By Clark’s estimation, “Levinas almost exactly reproduces Kant’s estimation of animals” when Levinas allegedly waves off the possibility of the ethical dog inasmuch as the dog was “without the brain needed to universalize maxims and drives.” Clark cites Kant’s contention that “we know of no being other than man that would be capable of obligation”, where obligation is meant to be understood as indicating a rational capacity – which is to say at least a capacity for utilizing those concepts which lead one to put aside one’s own interests out of respect for the interests of an other. According to Kant’s notion that “Thoughts without content are empty, intuitions without concepts are blind,” (GDT, 153) the dog in Levinas’ essay is ethically blind precisely because the dog has – so far as we are aware – no notion of concepts and, therefore, is not free to not express its gladness. The dog is (supposedly) not really being dutiful to anything other than its own drives.
But is this Kantian position truly representative of Levinas’ position? If the dog is more Kantian (in a good sense) than are the prison camp guards and the local passers-by, then what does this tell us about the rational capacity that is so very honored in Kantian thinking? Is Levinas indicting Kantian thought?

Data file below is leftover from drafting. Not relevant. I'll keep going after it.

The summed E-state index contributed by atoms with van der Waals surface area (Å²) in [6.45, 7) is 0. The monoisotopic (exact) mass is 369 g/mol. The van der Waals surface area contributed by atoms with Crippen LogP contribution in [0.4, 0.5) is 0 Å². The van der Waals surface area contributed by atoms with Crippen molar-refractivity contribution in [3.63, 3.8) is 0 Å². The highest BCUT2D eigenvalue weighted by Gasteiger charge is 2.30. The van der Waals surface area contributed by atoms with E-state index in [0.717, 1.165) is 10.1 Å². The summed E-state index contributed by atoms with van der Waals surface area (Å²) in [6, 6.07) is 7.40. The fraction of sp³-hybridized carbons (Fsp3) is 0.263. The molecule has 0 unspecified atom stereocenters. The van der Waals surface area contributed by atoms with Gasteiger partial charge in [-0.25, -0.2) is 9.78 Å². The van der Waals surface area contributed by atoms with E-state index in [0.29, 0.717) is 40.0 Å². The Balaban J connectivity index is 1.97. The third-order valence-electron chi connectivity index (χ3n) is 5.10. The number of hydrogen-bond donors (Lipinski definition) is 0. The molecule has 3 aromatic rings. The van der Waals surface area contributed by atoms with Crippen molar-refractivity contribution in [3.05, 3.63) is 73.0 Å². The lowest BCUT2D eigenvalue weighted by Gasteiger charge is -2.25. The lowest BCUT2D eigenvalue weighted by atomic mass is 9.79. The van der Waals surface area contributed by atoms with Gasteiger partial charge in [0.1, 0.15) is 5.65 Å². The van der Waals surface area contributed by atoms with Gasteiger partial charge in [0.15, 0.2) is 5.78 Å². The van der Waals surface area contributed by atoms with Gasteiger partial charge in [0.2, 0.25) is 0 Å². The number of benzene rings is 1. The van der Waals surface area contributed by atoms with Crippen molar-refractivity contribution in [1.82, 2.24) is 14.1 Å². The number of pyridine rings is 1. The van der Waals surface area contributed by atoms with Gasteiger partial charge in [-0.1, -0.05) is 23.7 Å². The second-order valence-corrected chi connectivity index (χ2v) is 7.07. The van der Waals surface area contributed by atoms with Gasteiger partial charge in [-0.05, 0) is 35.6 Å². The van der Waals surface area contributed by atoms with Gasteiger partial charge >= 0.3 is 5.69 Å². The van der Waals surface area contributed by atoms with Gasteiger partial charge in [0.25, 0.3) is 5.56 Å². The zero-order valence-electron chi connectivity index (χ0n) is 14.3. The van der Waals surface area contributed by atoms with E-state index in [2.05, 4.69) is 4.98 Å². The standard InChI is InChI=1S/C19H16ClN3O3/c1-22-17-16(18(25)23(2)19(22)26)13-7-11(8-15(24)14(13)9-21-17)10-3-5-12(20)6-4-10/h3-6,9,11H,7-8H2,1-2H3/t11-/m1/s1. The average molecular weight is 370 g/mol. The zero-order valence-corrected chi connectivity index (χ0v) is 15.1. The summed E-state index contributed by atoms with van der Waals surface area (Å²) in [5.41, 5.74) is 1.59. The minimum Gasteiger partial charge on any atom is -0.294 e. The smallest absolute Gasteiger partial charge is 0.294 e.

Yes, he is. Elsewhere, Levinas warns (GDT, 153), “To think is to subsume an intuition under a concept, and the concept without intuition can only lead to an aberration.” In other words, with the manner of its emphasis on rationality, the Kantian perspective has itself become blind to – and has lost – that very intuition which originally gave the content to Kantian thinking about the ethical, and, when that intuition is not maintained, Kantian thinking becomes empty. (Levinas provides essentially the same warning about the pursuit of justice: Justice derives from the ethical, but, whenever acts for the sake of justice fail to reconsider and refer back to the ethical basis of justice, what results can often be an aberration, even if it still happens to be called justice.)